Removing the Windows
While we’ve installed plenty of new windows but don’t really remove them so this was an exercise in reverse for us. First we removed all of the interior trim and window sills before taking off the exterior clapboard siding immediately surrounding the window.
Once the siding was removed we were able to expose the window nailing flange which was fastened approximately every 4 to 6 inches with roofing nails.
Careful use of a cat’s paw or nail puller was used to remove the “roofers.”
After that it was simply a matter of tilting the window out of its opening and carrying it to the garage, our designated transfer location.
Removing Exterior Doors
Upon closer inspection one of the exterior doors, a Simpson brand 15-lite door, had damage to its oak threshold so we made a decision to remove and salvage the door slab and hardware and leave the door jamb behind.
This Simpson door had a nice brass Baldwin knob and hinges set so we removed the hinges from the door jamb but left them attached to the door for safe keeping. We took the hinge screws and strike plates, placed them into a plastic baggie and taped them to the door.
The front exterior door was protected by a porch roof and was in fantastic shape so we removed the door and jamb keeping them together as a unit.
All three hinge pins are removed and then the door is then removed and set aside.
We used trim pry bars to remove the interior and exterior trim to expose the door jamb shims. Once exposed we used a reciprocating saw to cut the nails and then tilt out the door jamb from the framing.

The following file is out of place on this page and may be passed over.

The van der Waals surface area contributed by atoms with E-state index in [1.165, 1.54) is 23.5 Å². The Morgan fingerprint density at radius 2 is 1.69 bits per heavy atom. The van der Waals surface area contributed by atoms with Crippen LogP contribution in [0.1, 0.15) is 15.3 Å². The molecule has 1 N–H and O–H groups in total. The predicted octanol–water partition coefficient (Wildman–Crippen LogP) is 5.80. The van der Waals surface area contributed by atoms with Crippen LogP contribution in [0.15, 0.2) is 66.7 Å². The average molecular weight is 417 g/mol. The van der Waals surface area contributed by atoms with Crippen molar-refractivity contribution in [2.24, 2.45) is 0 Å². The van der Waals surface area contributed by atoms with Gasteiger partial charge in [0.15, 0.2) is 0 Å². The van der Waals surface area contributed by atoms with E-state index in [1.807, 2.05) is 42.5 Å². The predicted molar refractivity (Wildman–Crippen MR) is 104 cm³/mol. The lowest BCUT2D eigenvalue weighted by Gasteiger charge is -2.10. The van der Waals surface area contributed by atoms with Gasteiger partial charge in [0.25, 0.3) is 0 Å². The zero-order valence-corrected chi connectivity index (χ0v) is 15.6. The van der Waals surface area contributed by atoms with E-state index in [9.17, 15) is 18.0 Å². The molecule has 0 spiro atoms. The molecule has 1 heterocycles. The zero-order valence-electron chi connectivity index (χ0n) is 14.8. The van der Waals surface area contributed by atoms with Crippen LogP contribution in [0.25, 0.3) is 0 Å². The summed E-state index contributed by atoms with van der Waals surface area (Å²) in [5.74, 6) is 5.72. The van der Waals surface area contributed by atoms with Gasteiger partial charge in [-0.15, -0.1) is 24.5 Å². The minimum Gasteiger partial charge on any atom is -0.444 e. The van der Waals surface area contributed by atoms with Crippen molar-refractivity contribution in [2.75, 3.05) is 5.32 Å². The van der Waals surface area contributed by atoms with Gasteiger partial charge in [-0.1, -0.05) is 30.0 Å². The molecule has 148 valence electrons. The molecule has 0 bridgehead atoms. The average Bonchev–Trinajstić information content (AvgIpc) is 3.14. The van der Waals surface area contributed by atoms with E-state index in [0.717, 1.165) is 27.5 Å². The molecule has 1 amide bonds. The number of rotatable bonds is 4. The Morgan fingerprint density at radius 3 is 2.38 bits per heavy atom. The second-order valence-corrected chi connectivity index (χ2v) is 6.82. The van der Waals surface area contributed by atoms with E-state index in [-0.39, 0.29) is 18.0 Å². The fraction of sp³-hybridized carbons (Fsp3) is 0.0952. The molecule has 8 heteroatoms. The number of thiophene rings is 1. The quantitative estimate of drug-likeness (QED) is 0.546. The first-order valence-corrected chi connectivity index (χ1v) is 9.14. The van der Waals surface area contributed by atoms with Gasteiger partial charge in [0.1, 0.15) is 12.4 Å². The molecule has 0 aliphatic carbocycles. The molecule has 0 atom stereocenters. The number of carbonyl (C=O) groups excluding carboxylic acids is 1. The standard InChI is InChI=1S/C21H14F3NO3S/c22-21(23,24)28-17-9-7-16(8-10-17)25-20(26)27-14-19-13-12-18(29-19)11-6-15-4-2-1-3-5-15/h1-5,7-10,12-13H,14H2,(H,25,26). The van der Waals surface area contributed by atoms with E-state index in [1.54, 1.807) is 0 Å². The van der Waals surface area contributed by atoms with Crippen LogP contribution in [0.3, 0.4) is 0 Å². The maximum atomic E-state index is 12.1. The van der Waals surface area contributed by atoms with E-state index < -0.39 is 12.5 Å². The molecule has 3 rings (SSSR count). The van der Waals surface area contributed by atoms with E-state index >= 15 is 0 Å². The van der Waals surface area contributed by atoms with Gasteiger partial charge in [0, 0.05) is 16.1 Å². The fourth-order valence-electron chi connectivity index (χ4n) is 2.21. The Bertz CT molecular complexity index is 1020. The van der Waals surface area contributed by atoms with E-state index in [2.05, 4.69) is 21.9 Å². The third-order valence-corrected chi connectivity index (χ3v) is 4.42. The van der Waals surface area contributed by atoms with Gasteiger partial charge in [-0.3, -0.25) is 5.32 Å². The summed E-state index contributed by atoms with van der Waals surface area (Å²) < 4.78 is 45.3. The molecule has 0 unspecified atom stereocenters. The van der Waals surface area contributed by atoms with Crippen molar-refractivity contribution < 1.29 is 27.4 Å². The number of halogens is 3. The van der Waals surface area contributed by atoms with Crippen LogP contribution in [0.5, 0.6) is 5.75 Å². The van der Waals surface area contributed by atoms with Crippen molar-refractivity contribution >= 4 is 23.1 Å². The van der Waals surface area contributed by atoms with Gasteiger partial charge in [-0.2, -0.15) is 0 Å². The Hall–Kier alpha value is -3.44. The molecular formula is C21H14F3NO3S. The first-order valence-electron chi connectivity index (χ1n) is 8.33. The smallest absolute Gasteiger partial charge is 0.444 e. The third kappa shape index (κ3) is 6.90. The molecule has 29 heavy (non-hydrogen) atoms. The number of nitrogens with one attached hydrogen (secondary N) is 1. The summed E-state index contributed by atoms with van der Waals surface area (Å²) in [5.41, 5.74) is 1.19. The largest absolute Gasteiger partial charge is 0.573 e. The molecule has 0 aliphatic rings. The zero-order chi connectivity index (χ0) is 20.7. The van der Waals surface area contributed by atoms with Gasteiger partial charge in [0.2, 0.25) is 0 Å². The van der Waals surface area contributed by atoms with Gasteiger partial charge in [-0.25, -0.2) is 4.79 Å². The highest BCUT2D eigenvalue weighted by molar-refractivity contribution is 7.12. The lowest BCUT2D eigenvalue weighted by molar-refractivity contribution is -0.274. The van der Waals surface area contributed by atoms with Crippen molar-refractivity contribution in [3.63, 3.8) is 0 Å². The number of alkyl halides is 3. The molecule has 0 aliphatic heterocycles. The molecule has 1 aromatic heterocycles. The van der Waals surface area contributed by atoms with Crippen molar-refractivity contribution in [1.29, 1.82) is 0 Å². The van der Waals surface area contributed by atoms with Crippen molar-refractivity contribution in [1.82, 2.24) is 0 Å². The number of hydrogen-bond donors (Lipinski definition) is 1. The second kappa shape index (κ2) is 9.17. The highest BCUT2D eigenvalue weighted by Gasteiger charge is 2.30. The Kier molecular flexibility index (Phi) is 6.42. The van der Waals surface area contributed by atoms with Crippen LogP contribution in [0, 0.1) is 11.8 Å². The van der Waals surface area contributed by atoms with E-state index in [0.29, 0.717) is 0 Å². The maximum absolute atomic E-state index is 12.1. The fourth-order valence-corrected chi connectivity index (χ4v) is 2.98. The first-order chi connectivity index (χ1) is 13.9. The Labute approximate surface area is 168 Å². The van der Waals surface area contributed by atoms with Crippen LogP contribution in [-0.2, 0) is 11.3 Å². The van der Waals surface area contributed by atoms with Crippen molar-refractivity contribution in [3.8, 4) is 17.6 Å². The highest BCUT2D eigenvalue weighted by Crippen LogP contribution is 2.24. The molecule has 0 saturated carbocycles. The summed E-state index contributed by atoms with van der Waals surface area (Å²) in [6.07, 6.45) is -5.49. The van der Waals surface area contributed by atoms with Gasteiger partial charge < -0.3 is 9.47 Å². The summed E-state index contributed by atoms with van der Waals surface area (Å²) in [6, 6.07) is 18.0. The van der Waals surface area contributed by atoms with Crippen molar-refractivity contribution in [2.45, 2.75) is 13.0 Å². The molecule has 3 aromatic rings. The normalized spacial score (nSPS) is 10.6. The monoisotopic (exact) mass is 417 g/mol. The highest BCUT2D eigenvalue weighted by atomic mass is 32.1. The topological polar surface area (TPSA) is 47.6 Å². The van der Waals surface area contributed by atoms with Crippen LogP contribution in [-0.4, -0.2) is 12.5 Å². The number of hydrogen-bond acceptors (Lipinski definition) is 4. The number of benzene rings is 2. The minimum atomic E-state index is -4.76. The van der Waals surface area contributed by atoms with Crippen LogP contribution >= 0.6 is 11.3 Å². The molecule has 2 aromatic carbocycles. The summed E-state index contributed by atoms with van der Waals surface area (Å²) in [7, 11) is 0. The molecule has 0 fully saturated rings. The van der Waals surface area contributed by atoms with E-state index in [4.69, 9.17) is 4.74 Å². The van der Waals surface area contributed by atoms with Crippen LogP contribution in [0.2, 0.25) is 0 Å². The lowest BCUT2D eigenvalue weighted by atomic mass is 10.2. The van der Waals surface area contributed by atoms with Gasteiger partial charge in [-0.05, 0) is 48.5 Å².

Removing Interior Doors
Removing an interior door was similar to the exterior door was easier to remove as was installed with only a few finish nails.
The first step was to remove the door from the hinges, then all of the trim, both sides. Some carpenters do not used shims or install finish nails through the door jamb and you’ll find that out at this stage.
We prepared all of the interior doors similar to the exterior door by installing a finish nail through the jamb and into the door to temporarily and securely hold it inside the door jamb.
Prepping the Doors for Transport
With the door and door jamb removed from the framing we prepared it for transport. The door was placed back into its jamb and the hinge pins were reinstalled.
A helper then held the door in the frame to prevent sagging and we then installed one finish nail through the jamb and into the door, leaving the head of the nail exposed for easy removal.
Securing the door this way allows the door and its jamb to be transported and stored as one unit and also prevents the delicate three piece jamb from sustaining twisting damage.
Removing the Slider
Removing the slider for reuse was like installing it in reverse. First the top retaining strip was removed so the moving doors could be lifted off the tracks and removed.
After the moving doors were removed the next step was to unscrew the fixed panel’s top “L” bracket and the four to five screws in the bottom of the threshold. Once all of the fasteners were removed the fixed panel then slid toward the center and then tilted and lifted out.
Jamb screws were removed next, usually three to four on the side jambs and then three to four along the top jamb.
To remove the slider’s jamb we needed to expose the nailing flanges by removing the exterior clapboard siding / trim and any roofing nails in the slider flange.
The last step was to tilt the slider jamb and attached threshold out of the framing. We attached two diagonal braces to the opposite top and lower corners to keep the jamb from bending and damage.
Removing the Mantel
Most mantels that I have installed or removed were fastened with finish nails. This mantel was no different. Using two pry bars I worked my way down the mantel shelf and legs prying the finish nails loose.
Once a space large enough for my hand was created I simply pulled the mantel off the wall.